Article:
Imaginative Freedom of Birches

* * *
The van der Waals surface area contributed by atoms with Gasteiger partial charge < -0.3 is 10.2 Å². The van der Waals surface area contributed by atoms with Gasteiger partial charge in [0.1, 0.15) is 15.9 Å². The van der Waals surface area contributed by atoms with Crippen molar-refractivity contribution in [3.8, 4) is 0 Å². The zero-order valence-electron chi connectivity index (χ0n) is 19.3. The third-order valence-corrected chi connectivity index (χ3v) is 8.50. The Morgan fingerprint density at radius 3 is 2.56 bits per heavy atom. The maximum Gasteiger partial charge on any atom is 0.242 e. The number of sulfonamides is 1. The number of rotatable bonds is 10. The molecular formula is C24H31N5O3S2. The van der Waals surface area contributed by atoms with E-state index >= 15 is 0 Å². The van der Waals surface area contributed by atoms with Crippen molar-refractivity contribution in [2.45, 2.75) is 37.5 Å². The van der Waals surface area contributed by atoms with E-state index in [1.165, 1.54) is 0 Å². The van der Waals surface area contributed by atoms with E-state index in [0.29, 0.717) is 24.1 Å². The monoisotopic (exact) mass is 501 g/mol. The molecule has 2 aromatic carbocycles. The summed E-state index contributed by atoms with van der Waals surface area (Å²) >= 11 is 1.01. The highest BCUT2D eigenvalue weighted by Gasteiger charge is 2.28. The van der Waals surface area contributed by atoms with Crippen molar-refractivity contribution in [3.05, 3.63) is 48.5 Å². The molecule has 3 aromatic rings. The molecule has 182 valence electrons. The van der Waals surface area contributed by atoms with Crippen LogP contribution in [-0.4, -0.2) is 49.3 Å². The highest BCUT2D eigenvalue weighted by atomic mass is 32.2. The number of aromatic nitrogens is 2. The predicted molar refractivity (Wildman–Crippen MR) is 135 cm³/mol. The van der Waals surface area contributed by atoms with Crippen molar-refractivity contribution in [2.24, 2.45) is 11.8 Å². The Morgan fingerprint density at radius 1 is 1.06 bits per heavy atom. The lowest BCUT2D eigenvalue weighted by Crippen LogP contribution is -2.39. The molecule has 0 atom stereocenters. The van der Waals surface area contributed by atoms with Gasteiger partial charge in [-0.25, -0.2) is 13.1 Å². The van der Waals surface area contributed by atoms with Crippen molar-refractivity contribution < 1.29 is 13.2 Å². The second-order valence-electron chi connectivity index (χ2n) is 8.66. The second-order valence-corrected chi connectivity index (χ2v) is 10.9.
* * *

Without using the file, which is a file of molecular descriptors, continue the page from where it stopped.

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Imaginative Freedom of Birches In "Birches" (Mountain Interval, 1916) Frost begins to probe the power of his redemptive imagination as it moves from its playful phase toward the brink of dangerous transcendence. The movement into transcendence is a movement into a realm of radical imaginative freedom where (because redemption has succeeded too well) all possibilities of engagement with the common realities of experience are dissolved. In its moderation, a redemptive consciousness motivates union between selves as we have seen in "The Generations of Men," or in any number of Frost's love poems. But in its extreme forms, redemptive consciousness can become self-defeating as it presses the imaginative man into deepest isolation. "Birches" begins by evoking its core image against the background of a darkly wooded landscape: When I see birches bend to left and right Across the lines of straighter darker trees, I like to think some boy's been swinging them. But swinging doesn't bend them down to stay As ice storms do. The pliable, malleable quality of the birch tree captures the poet's attention and kicks off his meditation. Perhaps young boys don't bend birches down to stay, but swing them they do and thus bend them momentarily. Those "straighter, darker trees," like the trees of "Into My Own" that "scarcely show the breeze," stand ominously free from human manipulation, menacing in their irresponsiveness to acts of the will. The malleability of the birches is not total, however, and the poet is forced to admit this fact into the presence of his desire, like it or not. The ultimate shape of mature birch trees is the work of objective natural force, not human activity. Yet after conceding the boundaries of imagination's subjective world, the poet seems not to have constricted himself but to have been released. Often you must have seen them Loaded with ice a sunny winter morning After a rain. They click upon themselves As the breeze rises, and turn many-colored As the stir cracks and crazes their enamel. Soon the sun's warmth makes them shed crystal shells Shattering and avalanching on the snow crust-- Such heaps of broken glass to sweep away You'd think the inner dome of heaven had fallen. Fascinated as he is by the show of loveliness before him, and admiring as be is of nature as it performs the potter's art, cracking and crazing the enamel of ice coating on the birch trees, it is not finally the thing itself (the ice-coated trees) that interests the poet but the strange association be is tempted to make: "You'd think the inner dome of heaven had fallen.

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